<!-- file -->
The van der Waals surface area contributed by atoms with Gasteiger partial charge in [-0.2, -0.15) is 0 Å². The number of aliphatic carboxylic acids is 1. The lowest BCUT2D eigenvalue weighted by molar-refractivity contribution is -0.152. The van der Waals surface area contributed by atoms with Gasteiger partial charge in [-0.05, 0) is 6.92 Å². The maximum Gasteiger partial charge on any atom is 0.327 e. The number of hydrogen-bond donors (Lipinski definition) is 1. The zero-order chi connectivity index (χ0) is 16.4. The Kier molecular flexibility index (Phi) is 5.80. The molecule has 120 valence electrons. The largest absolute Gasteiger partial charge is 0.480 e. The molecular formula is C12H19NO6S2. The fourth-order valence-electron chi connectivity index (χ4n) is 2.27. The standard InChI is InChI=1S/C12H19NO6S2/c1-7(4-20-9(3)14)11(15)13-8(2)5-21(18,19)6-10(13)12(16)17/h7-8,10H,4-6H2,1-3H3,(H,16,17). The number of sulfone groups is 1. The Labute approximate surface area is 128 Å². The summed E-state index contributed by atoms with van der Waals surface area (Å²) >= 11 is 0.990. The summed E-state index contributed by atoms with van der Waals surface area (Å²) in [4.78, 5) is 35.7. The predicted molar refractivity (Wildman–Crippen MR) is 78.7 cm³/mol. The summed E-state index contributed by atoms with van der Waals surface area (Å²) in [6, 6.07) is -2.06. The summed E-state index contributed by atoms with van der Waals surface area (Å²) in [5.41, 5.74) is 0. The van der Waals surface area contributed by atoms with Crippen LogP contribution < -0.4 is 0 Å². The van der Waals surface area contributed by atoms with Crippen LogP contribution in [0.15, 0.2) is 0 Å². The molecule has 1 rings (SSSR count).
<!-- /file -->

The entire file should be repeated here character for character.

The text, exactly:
The van der Waals surface area contributed by atoms with Gasteiger partial charge in [-0.2, -0.15) is 0 Å². The number of aliphatic carboxylic acids is 1. The lowest BCUT2D eigenvalue weighted by molar-refractivity contribution is -0.152. The van der Waals surface area contributed by atoms with Gasteiger partial charge in [-0.05, 0) is 6.92 Å². The maximum Gasteiger partial charge on any atom is 0.327 e. The number of hydrogen-bond donors (Lipinski definition) is 1. The zero-order chi connectivity index (χ0) is 16.4. The Kier molecular flexibility index (Phi) is 5.80. The molecule has 120 valence electrons. The largest absolute Gasteiger partial charge is 0.480 e. The molecular formula is C12H19NO6S2. The fourth-order valence-electron chi connectivity index (χ4n) is 2.27. The standard InChI is InChI=1S/C12H19NO6S2/c1-7(4-20-9(3)14)11(15)13-8(2)5-21(18,19)6-10(13)12(16)17/h7-8,10H,4-6H2,1-3H3,(H,16,17). The number of sulfone groups is 1. The Labute approximate surface area is 128 Å². The summed E-state index contributed by atoms with van der Waals surface area (Å²) >= 11 is 0.990. The summed E-state index contributed by atoms with van der Waals surface area (Å²) in [4.78, 5) is 35.7. The predicted molar refractivity (Wildman–Crippen MR) is 78.7 cm³/mol. The summed E-state index contributed by atoms with van der Waals surface area (Å²) in [6, 6.07) is -2.06. The summed E-state index contributed by atoms with van der Waals surface area (Å²) in [5.41, 5.74) is 0. The van der Waals surface area contributed by atoms with Crippen LogP contribution < -0.4 is 0 Å². The van der Waals surface area contributed by atoms with Crippen LogP contribution in [0.15, 0.2) is 0 Å². The molecule has 1 rings (SSSR count).